Goyal & Anor v BGF Investment Management Ltd (2023)
On 26 May 2023 Mr Justice Butcher handed down judgment in Goyal & Anor v BGF Investment Management Limited & Ors  EWHC 1180 (Comm). David Mumford KC and Ryan James Turner acted on behalf of four of the defendants in successfully resisting a claim for damages for deceit and unlawful means conspiracy in excess of £40 million following a three-week trial in the Commercial Court.
The claims arose out of a transaction by which (in substance) a minority shareholder in Invenio Business Solutions Limited (“IBSL”) exited the company and BGF Nominees Limited (“Nominees”) invested in his place, with all other shareholders rolling over, at least in part, into a new holding vehicle. The Claimants unsuccessfully alleged that an investor on behalf of Nominees and the then Managing Director of IBSL had made fraudulent representations concerning their intentions in relation to a substantial shareholder’s employment in the company following completion of the transaction that induced him and his wife (another shareholder) to enter into the transaction.
The claims comprehensively failed. The First to Fourth Defendants succeeded on every factual or legal contention other than, in part, one legal argument about implied representations of present intention. Of most significance is the fact that the allegations of dishonesty made against the defendants failed and that the claimants sought to establish their case with unsatisfactory evidence that was, in numerous respects, rejected by the Court after cross-examination.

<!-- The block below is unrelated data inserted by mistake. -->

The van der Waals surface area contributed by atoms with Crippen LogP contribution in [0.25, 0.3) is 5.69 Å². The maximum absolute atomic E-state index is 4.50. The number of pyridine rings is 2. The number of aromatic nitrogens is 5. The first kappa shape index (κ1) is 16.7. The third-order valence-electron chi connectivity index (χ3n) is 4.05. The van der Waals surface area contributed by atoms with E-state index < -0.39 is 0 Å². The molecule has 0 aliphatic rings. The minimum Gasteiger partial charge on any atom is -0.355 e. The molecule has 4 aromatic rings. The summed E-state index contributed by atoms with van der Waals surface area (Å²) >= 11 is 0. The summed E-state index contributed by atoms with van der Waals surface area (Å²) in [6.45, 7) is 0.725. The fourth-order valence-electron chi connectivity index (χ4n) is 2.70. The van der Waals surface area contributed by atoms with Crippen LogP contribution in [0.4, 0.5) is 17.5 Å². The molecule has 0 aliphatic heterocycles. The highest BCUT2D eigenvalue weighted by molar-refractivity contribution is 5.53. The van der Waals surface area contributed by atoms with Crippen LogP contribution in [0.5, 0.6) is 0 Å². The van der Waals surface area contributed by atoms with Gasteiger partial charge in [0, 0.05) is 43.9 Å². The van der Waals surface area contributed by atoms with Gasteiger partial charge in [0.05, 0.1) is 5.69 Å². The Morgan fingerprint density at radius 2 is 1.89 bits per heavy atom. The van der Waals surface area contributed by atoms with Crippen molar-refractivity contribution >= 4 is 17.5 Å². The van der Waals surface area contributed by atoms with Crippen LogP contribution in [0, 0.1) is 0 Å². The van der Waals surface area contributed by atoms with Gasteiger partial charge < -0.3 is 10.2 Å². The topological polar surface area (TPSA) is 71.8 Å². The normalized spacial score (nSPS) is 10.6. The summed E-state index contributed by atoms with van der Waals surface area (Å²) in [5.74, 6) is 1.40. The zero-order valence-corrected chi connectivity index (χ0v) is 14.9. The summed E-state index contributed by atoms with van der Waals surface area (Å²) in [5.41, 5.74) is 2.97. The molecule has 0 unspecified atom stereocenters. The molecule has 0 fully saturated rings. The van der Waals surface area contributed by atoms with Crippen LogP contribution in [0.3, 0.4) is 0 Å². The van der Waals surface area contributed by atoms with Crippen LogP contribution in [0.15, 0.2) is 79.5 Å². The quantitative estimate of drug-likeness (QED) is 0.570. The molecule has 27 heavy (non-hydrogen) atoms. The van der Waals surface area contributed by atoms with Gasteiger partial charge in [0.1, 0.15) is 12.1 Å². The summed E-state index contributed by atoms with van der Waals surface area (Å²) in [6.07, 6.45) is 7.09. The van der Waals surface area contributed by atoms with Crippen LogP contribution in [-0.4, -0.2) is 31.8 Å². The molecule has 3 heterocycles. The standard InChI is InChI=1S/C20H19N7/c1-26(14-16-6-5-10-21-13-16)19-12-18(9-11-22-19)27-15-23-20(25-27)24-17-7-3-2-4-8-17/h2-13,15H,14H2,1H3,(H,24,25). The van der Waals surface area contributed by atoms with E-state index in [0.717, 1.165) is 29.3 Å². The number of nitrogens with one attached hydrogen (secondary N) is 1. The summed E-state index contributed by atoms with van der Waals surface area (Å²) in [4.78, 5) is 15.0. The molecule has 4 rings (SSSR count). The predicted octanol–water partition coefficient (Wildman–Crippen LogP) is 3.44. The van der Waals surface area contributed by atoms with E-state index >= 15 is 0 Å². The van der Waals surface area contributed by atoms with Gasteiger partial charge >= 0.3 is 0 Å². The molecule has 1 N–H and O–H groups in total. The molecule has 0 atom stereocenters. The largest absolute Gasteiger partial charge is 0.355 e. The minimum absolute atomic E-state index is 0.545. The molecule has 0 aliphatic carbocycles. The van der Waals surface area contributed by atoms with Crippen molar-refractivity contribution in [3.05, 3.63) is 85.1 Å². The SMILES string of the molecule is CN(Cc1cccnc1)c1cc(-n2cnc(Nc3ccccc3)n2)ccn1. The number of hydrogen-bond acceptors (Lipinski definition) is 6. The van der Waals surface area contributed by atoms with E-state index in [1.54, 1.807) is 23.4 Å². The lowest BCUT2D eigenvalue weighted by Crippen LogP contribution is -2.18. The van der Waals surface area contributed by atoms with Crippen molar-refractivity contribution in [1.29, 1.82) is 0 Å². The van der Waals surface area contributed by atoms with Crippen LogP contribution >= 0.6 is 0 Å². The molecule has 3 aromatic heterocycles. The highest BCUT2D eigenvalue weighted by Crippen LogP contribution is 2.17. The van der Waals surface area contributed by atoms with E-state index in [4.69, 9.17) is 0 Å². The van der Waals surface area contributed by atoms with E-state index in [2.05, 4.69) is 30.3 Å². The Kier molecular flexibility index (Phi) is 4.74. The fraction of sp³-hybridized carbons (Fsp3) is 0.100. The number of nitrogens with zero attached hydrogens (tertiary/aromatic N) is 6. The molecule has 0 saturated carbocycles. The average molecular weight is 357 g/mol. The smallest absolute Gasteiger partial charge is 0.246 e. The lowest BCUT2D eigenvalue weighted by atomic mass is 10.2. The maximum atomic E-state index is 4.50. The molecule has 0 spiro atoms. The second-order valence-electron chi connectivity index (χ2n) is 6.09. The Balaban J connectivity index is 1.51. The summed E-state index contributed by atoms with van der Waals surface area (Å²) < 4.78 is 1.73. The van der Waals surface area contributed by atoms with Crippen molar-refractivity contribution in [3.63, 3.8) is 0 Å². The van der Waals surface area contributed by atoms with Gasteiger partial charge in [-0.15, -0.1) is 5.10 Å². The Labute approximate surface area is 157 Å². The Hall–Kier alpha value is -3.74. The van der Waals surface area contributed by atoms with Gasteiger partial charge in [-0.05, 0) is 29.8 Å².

The judgment is notable for its analysis of two issues of law.
The first was whether implied representations of present intention not merely continue, but also “update”, so that the intention represented is not only the intention as at the date of the original representation. The importance of the point is that if they do, a change of intention prior to the representee acting on the representation may falsify the representation. Mr Justice Butcher held (at §§66-68) that whether a representation updates in this sense depends on the nature and content of the representation and the circumstances in which it was made.
The second was whether an intention that a person rely on a representation is an essential requirement of the tort of deceit or whether (as the editors of Chitty suggested) an expectation that they will rely on a representation is sufficient. Mr Justice Butcher held (at §§69-71) that an intention is required in all circumstances, although an expectation may provide an evidential basis to infer such an intention.
David and Ryan were instructed on behalf of the First to Fourth Defendants by Matt McCahearty, Robyn Tyson, Fred Snowball, and Marguerite Casanova at Macfarlanes LLP, with further assistance in the run up to and during trial from Eoin MacLachlan.
The Claimants were represented by Harish Salve KC and Peter Head of Blackstone Chambers and Chintan Chandrachud of Brick Court, instructed by Gresham Legal, and the Fifth Defendant was represented by Lesley Anderson KC and Paul Strelitz of Gatehouse Chambers, instructed by CMS.
Judgment can be viewed here.